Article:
Carnegie Scholarship Memoirs Volume 2

Carnegie Scholarship Memoirs Volume 2

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This historic book may have numerous typos and missing text. Purchasers can usually download a free scanned copy of the original book (without typos) from the publisher. Not indexed. Not illustrated. 1910 edition. Excerpt: ...of a nascent red heat, and this fall in the hardness repeats itself in almost all metallic alloys. Above 600 the interstrain of copper decreases slowly and less uniformly until 1000 is reached, when the hardness becomes normal. Brasses behave in a similar manner; their first fall in hardness appears to take place at a temperature rather lower than in the case of copper. In the samples investigated it was at about 250 (Fig. 62). The malleability of these alloys depends, as is well known, on the presence of the,3 constituent of brasses. It was possible by means of the method employed, not only to recognise the existence of these properties, but also to establish their effect quantitatively with some degree of accuracy. Bronzes do not appear to follow the same law as to interstrain in terms of the temperature. According to the few experiments which the author was able to carry out, it is possible to establish that interstrain hardness is maintained very nearly constant up to at least 300. Sometimes, even, there is a slight increase in the hardness at the latter temperature. The three examples given in Fig. 62 took this fact into consideration. They relate to unforgeable alloys, but the numerical values are approximate only. Alumim'um.--Aluminium appears to undergo interstrain uniformly, no matter what the temperature may be, up to a red heat. Sometimes increase in hardness was noticed in the vicinity of 300. Nielcel.--Interstrain in nickel increases with the temperature up to about 300, where the hardness attains a maximum; subsequently, the interstrain decreases until high temperatures are reached. The most rapid fall takes place at a nascent red heat, and continues up to a temperature of the hardening of steel. Nickel, therefore, more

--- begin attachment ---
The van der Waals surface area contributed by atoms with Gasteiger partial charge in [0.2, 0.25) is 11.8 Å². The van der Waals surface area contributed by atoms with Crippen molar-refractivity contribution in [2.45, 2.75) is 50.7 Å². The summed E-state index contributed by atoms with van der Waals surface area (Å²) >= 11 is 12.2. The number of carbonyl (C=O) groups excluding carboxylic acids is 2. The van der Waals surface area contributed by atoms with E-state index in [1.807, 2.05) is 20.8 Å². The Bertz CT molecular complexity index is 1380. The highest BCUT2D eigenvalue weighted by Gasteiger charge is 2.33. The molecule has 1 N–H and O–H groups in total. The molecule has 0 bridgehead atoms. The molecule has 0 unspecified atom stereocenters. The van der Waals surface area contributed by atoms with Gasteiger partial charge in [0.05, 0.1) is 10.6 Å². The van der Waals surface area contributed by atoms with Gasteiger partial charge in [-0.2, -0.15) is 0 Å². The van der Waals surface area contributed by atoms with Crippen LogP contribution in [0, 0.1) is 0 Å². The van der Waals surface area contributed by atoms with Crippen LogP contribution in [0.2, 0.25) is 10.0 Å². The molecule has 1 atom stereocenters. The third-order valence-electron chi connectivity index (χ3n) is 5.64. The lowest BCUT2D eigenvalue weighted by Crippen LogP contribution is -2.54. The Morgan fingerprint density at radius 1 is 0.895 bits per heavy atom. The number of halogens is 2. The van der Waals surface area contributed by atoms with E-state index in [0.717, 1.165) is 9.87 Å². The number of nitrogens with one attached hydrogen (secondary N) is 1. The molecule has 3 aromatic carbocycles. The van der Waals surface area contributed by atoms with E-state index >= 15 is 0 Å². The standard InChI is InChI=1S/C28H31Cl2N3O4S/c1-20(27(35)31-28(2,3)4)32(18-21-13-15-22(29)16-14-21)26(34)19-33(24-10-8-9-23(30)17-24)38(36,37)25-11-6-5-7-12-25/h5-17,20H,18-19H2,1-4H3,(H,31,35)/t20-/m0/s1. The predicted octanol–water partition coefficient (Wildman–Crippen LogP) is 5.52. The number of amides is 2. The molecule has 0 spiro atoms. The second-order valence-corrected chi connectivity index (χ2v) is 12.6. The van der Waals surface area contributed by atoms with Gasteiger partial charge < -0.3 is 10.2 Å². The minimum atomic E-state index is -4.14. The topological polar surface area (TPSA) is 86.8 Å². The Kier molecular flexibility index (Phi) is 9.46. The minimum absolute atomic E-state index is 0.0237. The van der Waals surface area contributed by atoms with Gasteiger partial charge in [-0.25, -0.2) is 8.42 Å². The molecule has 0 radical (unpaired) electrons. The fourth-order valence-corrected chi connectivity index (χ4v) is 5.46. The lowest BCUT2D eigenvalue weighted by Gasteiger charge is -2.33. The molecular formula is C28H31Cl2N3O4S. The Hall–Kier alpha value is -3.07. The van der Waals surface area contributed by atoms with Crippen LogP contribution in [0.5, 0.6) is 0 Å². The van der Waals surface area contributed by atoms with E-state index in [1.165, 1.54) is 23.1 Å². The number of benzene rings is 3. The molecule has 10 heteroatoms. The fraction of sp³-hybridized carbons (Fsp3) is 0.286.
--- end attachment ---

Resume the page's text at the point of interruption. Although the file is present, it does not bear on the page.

Product details

  • Paperback | 82 pages
  • 189 x 246 x 4mm | 163g
  • United States
  • English
  • black & white illustrations
  • 1236993756
  • 9781236993755